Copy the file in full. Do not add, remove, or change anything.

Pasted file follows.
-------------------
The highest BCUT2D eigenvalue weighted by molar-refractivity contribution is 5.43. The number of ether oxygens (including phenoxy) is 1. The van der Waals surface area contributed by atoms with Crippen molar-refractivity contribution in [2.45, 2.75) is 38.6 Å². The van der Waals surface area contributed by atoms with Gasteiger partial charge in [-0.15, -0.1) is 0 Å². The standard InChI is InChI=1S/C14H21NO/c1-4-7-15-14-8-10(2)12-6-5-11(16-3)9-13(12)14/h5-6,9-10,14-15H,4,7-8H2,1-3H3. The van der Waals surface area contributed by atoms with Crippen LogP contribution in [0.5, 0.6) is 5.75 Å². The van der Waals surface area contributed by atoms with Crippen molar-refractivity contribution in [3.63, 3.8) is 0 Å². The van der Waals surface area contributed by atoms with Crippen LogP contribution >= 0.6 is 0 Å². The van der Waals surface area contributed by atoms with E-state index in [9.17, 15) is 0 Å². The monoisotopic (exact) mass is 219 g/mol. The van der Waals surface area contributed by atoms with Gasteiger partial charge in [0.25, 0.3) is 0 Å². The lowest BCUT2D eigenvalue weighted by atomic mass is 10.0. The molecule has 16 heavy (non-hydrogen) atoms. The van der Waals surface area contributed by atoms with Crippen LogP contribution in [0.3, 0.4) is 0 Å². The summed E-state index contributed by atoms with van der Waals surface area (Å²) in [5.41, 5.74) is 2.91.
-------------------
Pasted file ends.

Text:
The highest BCUT2D eigenvalue weighted by molar-refractivity contribution is 5.43. The number of ether oxygens (including phenoxy) is 1. The van der Waals surface area contributed by atoms with Crippen molar-refractivity contribution in [2.45, 2.75) is 38.6 Å². The van der Waals surface area contributed by atoms with Gasteiger partial charge in [-0.15, -0.1) is 0 Å². The standard InChI is InChI=1S/C14H21NO/c1-4-7-15-14-8-10(2)12-6-5-11(16-3)9-13(12)14/h5-6,9-10,14-15H,4,7-8H2,1-3H3. The van der Waals surface area contributed by atoms with Crippen LogP contribution in [0.5, 0.6) is 5.75 Å². The van der Waals surface area contributed by atoms with Crippen molar-refractivity contribution in [3.63, 3.8) is 0 Å². The van der Waals surface area contributed by atoms with Crippen LogP contribution >= 0.6 is 0 Å². The van der Waals surface area contributed by atoms with E-state index in [9.17, 15) is 0 Å². The monoisotopic (exact) mass is 219 g/mol. The van der Waals surface area contributed by atoms with Gasteiger partial charge in [0.25, 0.3) is 0 Å². The lowest BCUT2D eigenvalue weighted by atomic mass is 10.0. The molecule has 16 heavy (non-hydrogen) atoms. The van der Waals surface area contributed by atoms with Crippen LogP contribution in [0.3, 0.4) is 0 Å². The summed E-state index contributed by atoms with van der Waals surface area (Å²) in [5.41, 5.74) is 2.91.